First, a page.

These Scurvy Dogs,
These Lost Souls,
After spending many years in your Southern Oceans,
Wish to pass across the line known as the Equator.
To reach their homes and families
They are not worthy of the Freedom of Your Oceans
They are not worthy of your Audience.
Do with them as you wish.
The Freedom of this Mighty Ice Vessel is Yours.
Let the Ceremony Commence !
King Neptune and his Court assembled for the day and we pollywogs were brought before them to answer to charges against us.
(aka Issy, Petra, Unknown Actor, and Dave).
Not of course without putting up a defiant struggle on the helicopter deck, but not even the might of Jules could avoid our fate at the hands of Neptune and his helpers. One by one we were overpowered and brought before the court to kiss the kipper and answer our charges. Little leniency was shown and swift trials were followed by summary penalties, namely liberal applications from the bubbling slops bucket.
Getting slopped has to be among the least-pleasant experiences you can go through, and you really need a ‘scratch and sniff’ link to understand. However there was hope for us all as following our ritual, we were awarded certificates from the Captain to avoid a repeat occurrence should we ever dare to cross the line again. We are Pollywogs no more having Crossed the Line and have earned the new term of ‘Shellbacks’.
Julian, Miriam, Kat, Paul, Andy, and (myself) Rob.
The day itself was the finest weather we have had since entering the tropics, with clear skies and a flat calm sea. Flying fish have been around for the last few days and no doubt the crew wonder at our continued entertainment from them. But THEY might think snow and ice are still interesting! To end the day, while the barbeque of finest food the galley could muster was underway, the tropical sunset arrived on cue. Certainly, a day to remember.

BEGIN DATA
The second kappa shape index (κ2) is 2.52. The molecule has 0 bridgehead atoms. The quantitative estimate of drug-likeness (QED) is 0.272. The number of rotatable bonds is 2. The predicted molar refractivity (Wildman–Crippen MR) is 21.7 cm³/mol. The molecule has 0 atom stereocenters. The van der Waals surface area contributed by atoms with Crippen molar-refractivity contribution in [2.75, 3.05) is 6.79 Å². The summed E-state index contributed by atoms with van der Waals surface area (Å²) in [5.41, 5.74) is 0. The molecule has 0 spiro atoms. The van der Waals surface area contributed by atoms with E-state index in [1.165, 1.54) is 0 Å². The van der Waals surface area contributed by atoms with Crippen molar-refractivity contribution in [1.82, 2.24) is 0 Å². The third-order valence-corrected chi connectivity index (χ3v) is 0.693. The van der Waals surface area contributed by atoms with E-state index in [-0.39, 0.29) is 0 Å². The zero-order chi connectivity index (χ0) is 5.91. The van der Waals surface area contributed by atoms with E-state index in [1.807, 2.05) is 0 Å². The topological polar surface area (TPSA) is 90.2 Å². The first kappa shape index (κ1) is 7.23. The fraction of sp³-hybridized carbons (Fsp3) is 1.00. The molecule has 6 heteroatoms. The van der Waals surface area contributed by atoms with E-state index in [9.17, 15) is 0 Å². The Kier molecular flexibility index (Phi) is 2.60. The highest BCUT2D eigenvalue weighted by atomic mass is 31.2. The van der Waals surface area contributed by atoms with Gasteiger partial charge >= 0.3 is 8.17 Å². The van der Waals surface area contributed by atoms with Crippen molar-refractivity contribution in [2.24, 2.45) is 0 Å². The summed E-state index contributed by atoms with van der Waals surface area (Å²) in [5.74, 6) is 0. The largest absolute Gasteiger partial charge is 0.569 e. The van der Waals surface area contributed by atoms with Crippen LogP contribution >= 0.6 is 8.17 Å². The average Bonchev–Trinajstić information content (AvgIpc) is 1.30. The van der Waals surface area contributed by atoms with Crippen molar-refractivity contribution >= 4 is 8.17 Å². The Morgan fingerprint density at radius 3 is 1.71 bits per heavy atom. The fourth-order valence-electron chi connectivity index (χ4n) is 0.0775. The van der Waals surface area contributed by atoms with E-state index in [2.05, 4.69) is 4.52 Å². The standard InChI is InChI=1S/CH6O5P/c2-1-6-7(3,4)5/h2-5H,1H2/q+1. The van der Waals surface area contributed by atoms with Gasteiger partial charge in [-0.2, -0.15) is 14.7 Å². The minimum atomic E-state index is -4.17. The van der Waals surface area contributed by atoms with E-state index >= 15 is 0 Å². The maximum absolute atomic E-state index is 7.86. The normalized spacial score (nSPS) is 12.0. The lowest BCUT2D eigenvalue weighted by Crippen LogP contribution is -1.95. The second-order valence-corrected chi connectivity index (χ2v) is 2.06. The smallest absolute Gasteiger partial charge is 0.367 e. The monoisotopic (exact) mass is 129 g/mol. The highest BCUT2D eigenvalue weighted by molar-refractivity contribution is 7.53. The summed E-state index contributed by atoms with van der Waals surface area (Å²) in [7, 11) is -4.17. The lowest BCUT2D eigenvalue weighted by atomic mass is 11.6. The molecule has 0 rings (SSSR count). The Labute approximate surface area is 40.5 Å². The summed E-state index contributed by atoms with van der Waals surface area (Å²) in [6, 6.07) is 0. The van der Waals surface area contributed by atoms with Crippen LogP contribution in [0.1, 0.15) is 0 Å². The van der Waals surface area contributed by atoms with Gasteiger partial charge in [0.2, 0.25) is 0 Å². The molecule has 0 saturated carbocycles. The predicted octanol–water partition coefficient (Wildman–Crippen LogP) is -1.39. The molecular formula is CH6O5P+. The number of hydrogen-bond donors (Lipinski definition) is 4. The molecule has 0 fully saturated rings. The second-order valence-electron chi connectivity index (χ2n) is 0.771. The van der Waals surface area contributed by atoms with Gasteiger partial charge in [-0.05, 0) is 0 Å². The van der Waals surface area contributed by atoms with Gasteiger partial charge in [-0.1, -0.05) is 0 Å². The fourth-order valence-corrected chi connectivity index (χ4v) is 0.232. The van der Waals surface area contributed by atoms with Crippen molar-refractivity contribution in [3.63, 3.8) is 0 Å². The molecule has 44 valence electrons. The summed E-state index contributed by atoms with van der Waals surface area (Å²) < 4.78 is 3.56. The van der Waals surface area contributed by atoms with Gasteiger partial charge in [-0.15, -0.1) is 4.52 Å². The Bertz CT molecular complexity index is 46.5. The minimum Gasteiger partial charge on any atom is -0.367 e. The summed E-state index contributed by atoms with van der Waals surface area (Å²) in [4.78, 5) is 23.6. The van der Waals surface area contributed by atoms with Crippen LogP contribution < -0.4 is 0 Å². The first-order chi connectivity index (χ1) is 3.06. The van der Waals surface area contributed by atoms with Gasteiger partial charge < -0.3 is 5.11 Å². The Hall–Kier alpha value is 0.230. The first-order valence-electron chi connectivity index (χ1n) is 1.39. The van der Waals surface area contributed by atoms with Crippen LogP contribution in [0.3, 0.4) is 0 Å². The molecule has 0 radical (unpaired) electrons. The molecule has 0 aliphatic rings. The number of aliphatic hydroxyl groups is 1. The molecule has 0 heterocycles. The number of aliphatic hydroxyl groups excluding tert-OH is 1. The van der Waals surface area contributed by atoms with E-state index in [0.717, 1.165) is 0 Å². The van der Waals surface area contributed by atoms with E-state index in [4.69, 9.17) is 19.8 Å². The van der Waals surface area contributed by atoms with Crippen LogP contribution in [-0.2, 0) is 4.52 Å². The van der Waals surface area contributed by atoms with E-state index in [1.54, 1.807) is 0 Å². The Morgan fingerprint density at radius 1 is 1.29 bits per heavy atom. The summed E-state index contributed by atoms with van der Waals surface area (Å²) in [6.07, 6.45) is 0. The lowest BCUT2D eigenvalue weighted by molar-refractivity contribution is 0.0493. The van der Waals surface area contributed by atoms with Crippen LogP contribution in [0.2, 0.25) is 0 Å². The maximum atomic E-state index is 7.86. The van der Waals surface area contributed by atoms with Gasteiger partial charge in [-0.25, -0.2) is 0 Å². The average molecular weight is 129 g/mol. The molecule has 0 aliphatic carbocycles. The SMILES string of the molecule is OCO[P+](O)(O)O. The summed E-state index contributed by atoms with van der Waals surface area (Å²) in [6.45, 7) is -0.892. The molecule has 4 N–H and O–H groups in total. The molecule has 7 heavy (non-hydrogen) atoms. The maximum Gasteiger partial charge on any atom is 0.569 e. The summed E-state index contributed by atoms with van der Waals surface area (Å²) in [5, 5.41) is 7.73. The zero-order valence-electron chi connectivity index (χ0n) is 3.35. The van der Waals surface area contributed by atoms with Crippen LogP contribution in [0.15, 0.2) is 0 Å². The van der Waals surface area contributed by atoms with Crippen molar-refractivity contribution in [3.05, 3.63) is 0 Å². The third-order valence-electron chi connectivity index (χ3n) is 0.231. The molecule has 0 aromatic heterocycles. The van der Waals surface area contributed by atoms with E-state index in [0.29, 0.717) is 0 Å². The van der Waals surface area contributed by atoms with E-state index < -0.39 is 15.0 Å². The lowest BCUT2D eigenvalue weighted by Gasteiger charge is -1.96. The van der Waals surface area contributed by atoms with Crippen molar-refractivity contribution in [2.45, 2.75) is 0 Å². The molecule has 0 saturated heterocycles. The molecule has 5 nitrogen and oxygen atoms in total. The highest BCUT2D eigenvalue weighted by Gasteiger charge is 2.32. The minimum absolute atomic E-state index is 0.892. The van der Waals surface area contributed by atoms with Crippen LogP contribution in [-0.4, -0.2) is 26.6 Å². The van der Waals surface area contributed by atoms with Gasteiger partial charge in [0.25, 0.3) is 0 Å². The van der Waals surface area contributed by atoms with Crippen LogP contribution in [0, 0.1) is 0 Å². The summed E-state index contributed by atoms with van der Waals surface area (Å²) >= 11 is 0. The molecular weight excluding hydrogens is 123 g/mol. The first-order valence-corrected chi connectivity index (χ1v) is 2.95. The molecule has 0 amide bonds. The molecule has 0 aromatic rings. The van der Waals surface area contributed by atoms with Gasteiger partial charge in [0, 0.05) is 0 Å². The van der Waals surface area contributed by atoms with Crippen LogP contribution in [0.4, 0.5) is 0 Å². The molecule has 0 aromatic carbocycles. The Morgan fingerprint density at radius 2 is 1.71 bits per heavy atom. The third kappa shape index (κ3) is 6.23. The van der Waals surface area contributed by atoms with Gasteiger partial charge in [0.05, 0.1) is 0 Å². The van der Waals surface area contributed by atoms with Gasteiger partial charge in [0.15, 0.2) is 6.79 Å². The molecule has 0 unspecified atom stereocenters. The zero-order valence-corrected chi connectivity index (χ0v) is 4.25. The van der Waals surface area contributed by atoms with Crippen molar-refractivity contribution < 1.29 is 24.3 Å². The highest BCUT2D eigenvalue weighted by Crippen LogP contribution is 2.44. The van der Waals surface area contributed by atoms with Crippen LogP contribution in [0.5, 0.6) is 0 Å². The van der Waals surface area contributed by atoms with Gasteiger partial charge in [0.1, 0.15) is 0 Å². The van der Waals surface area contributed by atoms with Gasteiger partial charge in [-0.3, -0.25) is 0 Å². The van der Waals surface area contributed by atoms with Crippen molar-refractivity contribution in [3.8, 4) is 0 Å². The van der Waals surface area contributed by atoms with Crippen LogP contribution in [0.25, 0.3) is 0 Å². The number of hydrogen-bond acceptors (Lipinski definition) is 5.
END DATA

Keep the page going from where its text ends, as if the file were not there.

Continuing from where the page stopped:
Click on image to enlarge.
So if my folks manage to find this web page before I arrive back in a few weeks, hello to you and see you all soon, which I‘m certain is the message everyone on board would like to have passed-on.
Author - Robert Smith
A Final Word from Wavey Davey
Wavey Davey would like to remind everyone out there that it was the Queen’s Birthday this week. We would all like to wish Her Majesty a belated Happy Birthday...
...‘ NO ‘...‘ NOT YOU, QUEEN DAVE-NEVERATEETI ! ‘
Forthcoming Events: Continuing North.
Contributions This Week : Thanks to the Shackleton Entertainments Department for bringing us far too much to report this week ? However, sincere thanks to Rob Smith for compiling this excellent edition, and appreciation also for all our resident photographers who have let me steal their work !
Diary No.12 will hopefully be prepared on Sunday 30th April for publication on Monday 1st May.